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how do organic farms help climate change?

How Organic Farms Help Battle Climate Change

The Second in our Organic September Newsbeet Article Series


This year, the Soil Association and the Organic Trade Board are using their annual Organic September campaign to emphasise how certified organic farms and producers help to protect nature, wildlife and the planet. We’re jumping on the organic bandwagon to highlight that by shopping with us, you can help to work with nature and restore a healthy planet.


We’re working to raise awareness of the benefits of organic for the planet and the soil, for wildlife and for you and your family. We kickstarted our Organic September Campaign by introducing the first benefit of organic food and farming in our Newsbeet Article The True Standard of Animal Welfare. Next, we’re tackling how organic farms like ours help to battle climate change…


Organic is Better for the Planet

When talking about organic farming, many use terms such as “closed loop”, “whole system” or “holistic system”. This means that organic farming aims to support food and agricultural systems as a whole, from the deepest roots to the highest-flying birds and everything in between. Organic farms actively work to “close the loop”, using materials from the farm in its continued productivity and reducing imported resources. Working with nature, not against it, is a core principle of organic farming, making a solution that is better for the planet.


what is agroecology? a regenerative farming method on organic farms


But how do organic farms help the planet? Firstly, organic farms produce lower emissions than most traditional farms, since organic farmers don’t use artificial fertilisers or pesticides produced from burning fossil fuels. Soil Association certified organic farms are also restricted on their use of peat, and at Eversfield Organic we never use wetland peat for propagation or planting. Mining peat for farming unlocks reserves of stored carbon, releasing carbon dioxide and other greenhouse gases into the atmosphere. These important carbon sinks also support biodiversity. Instead, we use Soil Association approved compost collected by screening peat and leaf mould from streams and rivers (a natural effect of upland erosion).


The Soil Association state that if Europe’s farmland all followed organic principles, agricultural emissions could drop by 40-50% by 2050, with plenty to feed the growing population healthy diets. Sounds good to us.


A Strong Choice

It’s also true that organic farms and organic food are more resilient to the effects of climate change. Organic soils can store up to twice as much water, making them more suitable for the changing weather conditions. Not only does this protect agricultural land against flooding, but it also means organic soils and crops can perform better during droughts. With more and more extreme weather events across the globe, organic seems like a strong choice when it comes to farming.


organic vegetables from the eversfield organic farm, devon


Not only can organic soils hold more water, but when treated correctly, they also draw in and store carbon. This process, known as carbon sequestration, is a result of the healthy, living soils found on organic farms. Natural compost and fertiliser (thanks to our herd of Aberdeen Angus heritage cattle) nourishes the soil right here on the Eversfield Organic farm where this process takes place. Organic farmland sequesters an average of 3.5 tonnes more carbon per hectare than traditional farmland, with organic soils around 25% more effective at storing the carbon long term.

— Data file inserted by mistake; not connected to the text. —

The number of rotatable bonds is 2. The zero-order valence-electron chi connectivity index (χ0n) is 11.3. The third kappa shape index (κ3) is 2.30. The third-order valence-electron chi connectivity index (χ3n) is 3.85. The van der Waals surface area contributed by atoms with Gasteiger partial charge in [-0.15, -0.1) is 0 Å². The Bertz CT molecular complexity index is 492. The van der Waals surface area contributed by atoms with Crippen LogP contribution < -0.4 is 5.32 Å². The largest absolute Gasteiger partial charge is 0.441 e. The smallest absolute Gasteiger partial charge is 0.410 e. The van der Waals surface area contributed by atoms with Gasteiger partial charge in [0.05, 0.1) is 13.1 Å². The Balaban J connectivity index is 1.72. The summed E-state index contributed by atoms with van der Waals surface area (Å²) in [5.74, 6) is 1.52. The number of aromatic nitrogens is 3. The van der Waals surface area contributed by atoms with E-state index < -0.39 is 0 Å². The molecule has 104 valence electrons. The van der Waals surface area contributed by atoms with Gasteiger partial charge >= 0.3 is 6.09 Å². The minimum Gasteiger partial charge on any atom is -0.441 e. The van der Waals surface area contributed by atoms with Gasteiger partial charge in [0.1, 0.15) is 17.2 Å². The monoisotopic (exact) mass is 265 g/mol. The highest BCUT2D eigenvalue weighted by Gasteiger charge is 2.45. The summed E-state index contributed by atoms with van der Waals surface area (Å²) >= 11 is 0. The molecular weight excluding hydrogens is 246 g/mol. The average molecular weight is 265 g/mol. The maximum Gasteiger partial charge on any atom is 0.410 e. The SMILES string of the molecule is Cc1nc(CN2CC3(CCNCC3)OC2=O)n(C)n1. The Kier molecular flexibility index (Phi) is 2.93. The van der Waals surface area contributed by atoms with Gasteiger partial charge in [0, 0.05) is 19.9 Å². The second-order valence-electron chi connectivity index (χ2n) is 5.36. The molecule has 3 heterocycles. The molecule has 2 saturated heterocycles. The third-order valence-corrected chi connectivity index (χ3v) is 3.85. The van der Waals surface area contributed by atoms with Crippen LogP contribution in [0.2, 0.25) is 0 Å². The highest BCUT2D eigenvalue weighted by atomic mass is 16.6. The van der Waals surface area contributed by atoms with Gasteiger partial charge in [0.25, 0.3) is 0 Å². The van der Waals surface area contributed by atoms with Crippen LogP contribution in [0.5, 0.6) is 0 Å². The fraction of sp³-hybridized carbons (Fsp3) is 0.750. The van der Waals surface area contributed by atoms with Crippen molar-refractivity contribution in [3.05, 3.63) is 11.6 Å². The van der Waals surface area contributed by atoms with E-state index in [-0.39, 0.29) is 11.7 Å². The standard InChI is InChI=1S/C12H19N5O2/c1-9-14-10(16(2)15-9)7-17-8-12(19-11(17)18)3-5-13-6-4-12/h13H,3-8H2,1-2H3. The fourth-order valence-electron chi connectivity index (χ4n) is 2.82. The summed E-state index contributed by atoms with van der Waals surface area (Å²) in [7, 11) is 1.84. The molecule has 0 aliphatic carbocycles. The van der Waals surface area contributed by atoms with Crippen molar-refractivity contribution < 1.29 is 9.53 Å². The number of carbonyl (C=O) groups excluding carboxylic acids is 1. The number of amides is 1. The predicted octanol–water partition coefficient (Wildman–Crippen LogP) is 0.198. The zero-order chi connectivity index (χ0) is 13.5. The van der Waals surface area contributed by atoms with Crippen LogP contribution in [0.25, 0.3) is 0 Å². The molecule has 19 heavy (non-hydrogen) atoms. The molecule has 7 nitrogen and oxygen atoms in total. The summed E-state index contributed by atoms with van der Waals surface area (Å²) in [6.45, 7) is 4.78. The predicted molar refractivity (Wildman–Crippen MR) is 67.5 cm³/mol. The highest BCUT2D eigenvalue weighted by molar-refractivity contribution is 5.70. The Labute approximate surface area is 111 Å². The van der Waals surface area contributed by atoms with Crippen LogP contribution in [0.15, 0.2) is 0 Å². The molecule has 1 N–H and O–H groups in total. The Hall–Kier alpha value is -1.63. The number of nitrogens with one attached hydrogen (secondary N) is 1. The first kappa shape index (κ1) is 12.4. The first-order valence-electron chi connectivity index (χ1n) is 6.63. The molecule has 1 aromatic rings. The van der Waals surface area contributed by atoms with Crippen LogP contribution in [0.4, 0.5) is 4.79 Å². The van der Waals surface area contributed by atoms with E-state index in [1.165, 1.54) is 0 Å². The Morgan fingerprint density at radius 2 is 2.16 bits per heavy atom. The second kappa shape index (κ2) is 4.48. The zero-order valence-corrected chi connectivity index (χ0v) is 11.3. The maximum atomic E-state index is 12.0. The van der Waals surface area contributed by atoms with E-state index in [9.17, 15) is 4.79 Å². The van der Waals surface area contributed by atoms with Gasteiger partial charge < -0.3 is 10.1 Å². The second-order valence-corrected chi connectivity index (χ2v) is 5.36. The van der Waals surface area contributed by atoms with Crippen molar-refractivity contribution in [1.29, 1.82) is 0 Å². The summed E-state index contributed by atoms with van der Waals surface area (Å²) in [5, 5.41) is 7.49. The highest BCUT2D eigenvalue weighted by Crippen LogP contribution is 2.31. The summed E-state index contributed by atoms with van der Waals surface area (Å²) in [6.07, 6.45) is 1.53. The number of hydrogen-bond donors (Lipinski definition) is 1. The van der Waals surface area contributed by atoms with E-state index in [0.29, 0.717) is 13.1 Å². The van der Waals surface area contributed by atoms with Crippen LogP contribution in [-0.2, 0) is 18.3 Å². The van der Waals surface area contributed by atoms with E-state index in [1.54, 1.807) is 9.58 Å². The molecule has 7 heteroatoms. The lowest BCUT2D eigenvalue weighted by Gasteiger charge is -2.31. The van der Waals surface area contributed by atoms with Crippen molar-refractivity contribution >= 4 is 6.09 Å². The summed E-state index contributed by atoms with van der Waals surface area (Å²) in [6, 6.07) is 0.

It Starts with the Soil

As you can see, the soil plays a vital role in helping organic farms to be the more sustainable choice. Our soil is a non-renewable resource, meaning when it’s gone, it’s gone, so we are always looking at different ways to protect and enhance our soil. Such methods include our rotational grazing system and composting at our Market Garden. Allowing our herd of grass fed cattle to graze on our organic pasture ensures natural fertilisation, but if they chomp down too far it can be extremely damaging to the grass roots. We carefully plan a rotational grazing system, also known as mob grazing, which sees our inquisitive herd move from field to field to allow the ground to breathe and our cattle to explore.


organic grass fed beef from organic farms in the uk


Composting at our farm’s Market Garden is another way in which we return nutrients to the soil. Improving soil structure for planting by helping to fulfil the nutritional content of the earth produces some of the tastiest organic vegetables, brimming with nutrients themselves. Careful composting also helps to achieve our closed loop system, with our herd only fed organic pasture or hay and our organic fruit and veggies only grown in organic soil. As always, artificial fertiliser and pesticides are not used or needed thanks for our composting efforts.



When you shop with us at Eversfield Organic, whether you plump for a grass fed organic meat cut or a box filled with the most delicious and nutritious organic veg, you can truly taste the difference. If the planet had a choice, it would choose organic.

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